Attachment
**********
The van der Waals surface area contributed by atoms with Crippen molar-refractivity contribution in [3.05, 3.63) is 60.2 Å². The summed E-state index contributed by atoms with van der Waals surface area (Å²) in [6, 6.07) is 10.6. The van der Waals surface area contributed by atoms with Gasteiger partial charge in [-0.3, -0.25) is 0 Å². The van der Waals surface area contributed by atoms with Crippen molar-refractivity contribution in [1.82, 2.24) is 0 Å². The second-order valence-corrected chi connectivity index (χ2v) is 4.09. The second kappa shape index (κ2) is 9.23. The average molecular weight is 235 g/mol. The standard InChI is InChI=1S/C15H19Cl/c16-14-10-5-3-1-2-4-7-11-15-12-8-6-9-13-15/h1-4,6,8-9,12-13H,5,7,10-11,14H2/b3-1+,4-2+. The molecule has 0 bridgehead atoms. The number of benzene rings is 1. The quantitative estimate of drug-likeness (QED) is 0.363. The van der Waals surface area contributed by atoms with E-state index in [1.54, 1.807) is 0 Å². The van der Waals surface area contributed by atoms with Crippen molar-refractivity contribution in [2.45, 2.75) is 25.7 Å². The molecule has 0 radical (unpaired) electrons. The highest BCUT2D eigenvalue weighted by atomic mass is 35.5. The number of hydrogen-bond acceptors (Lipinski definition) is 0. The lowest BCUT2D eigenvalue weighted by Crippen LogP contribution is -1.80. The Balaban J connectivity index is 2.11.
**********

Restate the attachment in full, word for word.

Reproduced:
The van der Waals surface area contributed by atoms with Crippen molar-refractivity contribution in [3.05, 3.63) is 60.2 Å². The summed E-state index contributed by atoms with van der Waals surface area (Å²) in [6, 6.07) is 10.6. The van der Waals surface area contributed by atoms with Gasteiger partial charge in [-0.3, -0.25) is 0 Å². The van der Waals surface area contributed by atoms with Crippen molar-refractivity contribution in [1.82, 2.24) is 0 Å². The second-order valence-corrected chi connectivity index (χ2v) is 4.09. The second kappa shape index (κ2) is 9.23. The average molecular weight is 235 g/mol. The standard InChI is InChI=1S/C15H19Cl/c16-14-10-5-3-1-2-4-7-11-15-12-8-6-9-13-15/h1-4,6,8-9,12-13H,5,7,10-11,14H2/b3-1+,4-2+. The molecule has 0 bridgehead atoms. The number of benzene rings is 1. The quantitative estimate of drug-likeness (QED) is 0.363. The van der Waals surface area contributed by atoms with E-state index in [1.54, 1.807) is 0 Å². The van der Waals surface area contributed by atoms with Crippen molar-refractivity contribution in [2.45, 2.75) is 25.7 Å². The molecule has 0 radical (unpaired) electrons. The highest BCUT2D eigenvalue weighted by atomic mass is 35.5. The number of hydrogen-bond acceptors (Lipinski definition) is 0. The lowest BCUT2D eigenvalue weighted by Crippen LogP contribution is -1.80. The Balaban J connectivity index is 2.11.